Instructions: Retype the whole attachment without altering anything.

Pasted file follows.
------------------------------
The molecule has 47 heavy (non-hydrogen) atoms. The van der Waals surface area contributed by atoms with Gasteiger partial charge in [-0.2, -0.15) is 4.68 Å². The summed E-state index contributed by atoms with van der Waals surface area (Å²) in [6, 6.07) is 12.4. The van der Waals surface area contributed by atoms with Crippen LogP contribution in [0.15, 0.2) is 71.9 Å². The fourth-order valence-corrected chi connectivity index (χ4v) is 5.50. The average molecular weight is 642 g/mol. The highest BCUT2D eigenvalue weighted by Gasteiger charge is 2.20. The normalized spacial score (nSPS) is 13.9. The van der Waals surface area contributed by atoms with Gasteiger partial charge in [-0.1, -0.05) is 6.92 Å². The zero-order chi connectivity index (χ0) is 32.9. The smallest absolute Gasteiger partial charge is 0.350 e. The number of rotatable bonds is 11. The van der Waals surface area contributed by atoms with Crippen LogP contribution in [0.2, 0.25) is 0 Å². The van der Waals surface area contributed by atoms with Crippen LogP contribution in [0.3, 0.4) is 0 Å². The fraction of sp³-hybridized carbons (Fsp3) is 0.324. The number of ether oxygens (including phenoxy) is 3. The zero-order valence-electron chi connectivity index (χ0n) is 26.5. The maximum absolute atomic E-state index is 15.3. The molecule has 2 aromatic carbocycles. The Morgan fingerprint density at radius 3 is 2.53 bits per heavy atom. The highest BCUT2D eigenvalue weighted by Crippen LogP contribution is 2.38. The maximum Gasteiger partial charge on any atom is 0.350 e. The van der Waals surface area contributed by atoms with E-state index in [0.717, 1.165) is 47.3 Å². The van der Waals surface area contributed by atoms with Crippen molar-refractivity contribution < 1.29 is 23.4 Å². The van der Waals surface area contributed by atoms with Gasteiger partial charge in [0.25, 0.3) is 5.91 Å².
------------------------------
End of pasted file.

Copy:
The molecule has 47 heavy (non-hydrogen) atoms. The van der Waals surface area contributed by atoms with Gasteiger partial charge in [-0.2, -0.15) is 4.68 Å². The summed E-state index contributed by atoms with van der Waals surface area (Å²) in [6, 6.07) is 12.4. The van der Waals surface area contributed by atoms with Crippen LogP contribution in [0.15, 0.2) is 71.9 Å². The fourth-order valence-corrected chi connectivity index (χ4v) is 5.50. The average molecular weight is 642 g/mol. The highest BCUT2D eigenvalue weighted by Gasteiger charge is 2.20. The normalized spacial score (nSPS) is 13.9. The van der Waals surface area contributed by atoms with Gasteiger partial charge in [-0.1, -0.05) is 6.92 Å². The zero-order chi connectivity index (χ0) is 32.9. The smallest absolute Gasteiger partial charge is 0.350 e. The number of rotatable bonds is 11. The van der Waals surface area contributed by atoms with Crippen LogP contribution in [0.2, 0.25) is 0 Å². The van der Waals surface area contributed by atoms with Crippen LogP contribution in [0.3, 0.4) is 0 Å². The fraction of sp³-hybridized carbons (Fsp3) is 0.324. The number of ether oxygens (including phenoxy) is 3. The zero-order valence-electron chi connectivity index (χ0n) is 26.5. The maximum absolute atomic E-state index is 15.3. The molecule has 2 aromatic carbocycles. The Morgan fingerprint density at radius 3 is 2.53 bits per heavy atom. The highest BCUT2D eigenvalue weighted by Crippen LogP contribution is 2.38. The maximum Gasteiger partial charge on any atom is 0.350 e. The van der Waals surface area contributed by atoms with E-state index in [0.717, 1.165) is 47.3 Å². The van der Waals surface area contributed by atoms with Crippen molar-refractivity contribution < 1.29 is 23.4 Å². The van der Waals surface area contributed by atoms with Gasteiger partial charge in [0.25, 0.3) is 5.91 Å².